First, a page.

Here's to Your (Cheaper) Health Care

It is beginning to look a lot like Canada as far as Americans' opinions about health-care reform and their prescription shopping habits. According to a report released Wednesday by Results For America, two out of three American adults surveyed think that health-care coverage should be guaranteed, as it is in Canada, Britain, and other nations. In fact, one in three adults using prescription medications is planning to buy -- or is already buying -- cheaper drugs from up North.

The study, "Americans & Health Care Reform: How Access and Affordability Are Shaping Views," was conducted Sept. 2 to 5 by Opinion Research Corporation on behalf of Results For America (RFA), a project of the nonprofit and nonpartisan Civil Society Institute. More than 1,000 U.S. adults were asked to comment on everything from their own coverage to general industry reform.

Pollsters found that half of Americans surveyed have had their coverage reduced or premiums raised and that 13% now pay more out of pocket for less generous insurance protection. As a result, many are adopting unhealthy cost-cutting measures, such as skipping daily doses or reducing the amount of medicine they take in order to stretch their pill supply.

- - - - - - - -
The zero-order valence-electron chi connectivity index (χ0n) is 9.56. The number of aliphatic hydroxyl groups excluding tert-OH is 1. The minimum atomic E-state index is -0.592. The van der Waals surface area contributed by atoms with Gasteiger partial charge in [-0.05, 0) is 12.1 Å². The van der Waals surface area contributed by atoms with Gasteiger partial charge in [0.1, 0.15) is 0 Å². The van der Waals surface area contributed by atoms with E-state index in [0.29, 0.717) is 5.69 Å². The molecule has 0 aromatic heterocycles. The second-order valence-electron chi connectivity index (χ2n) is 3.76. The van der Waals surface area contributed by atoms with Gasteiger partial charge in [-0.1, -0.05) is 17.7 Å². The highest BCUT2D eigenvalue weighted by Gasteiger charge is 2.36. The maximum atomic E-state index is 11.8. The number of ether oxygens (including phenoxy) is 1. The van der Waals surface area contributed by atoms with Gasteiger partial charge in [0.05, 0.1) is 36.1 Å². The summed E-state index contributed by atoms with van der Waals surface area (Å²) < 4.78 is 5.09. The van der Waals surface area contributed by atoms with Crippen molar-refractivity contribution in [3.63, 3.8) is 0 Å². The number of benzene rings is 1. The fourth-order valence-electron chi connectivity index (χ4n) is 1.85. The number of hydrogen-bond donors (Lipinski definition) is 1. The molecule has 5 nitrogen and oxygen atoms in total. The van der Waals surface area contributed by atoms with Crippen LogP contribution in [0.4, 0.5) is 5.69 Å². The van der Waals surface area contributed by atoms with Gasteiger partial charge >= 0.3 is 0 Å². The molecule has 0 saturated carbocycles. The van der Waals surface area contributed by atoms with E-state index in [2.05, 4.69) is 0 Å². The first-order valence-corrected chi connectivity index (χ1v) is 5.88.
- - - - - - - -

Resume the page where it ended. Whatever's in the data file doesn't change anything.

For many, that's one dangerous bitter pill.

There is a positive outcome of the crisis: It's bringing Americans politically closer together.

Half of conservatives, 62% of moderates, and 72% of liberals say they would support government controls on hospital costs. Even among conservatives, there are high levels of support for restrictions on drug company advertising and profits. And 71% of conservatives surveyed support requirements for state permission before insurance companies can raise premiums.

One thing's for sure: If things continue to go as they have (over the past 25 years, health-care costs have grown more than twice as fast as overall inflation), many Americans will be priced out of the doctor's office. Start saving now by using cost-cutting measures such as flexible spending accounts and that cheap blood pressure reader at the grocery store.

Here are nine more ways to cut health costs without having to take a trip to Canada. And here are 12 ways to reduce your tab at the pharmacy.

For full survey results, see

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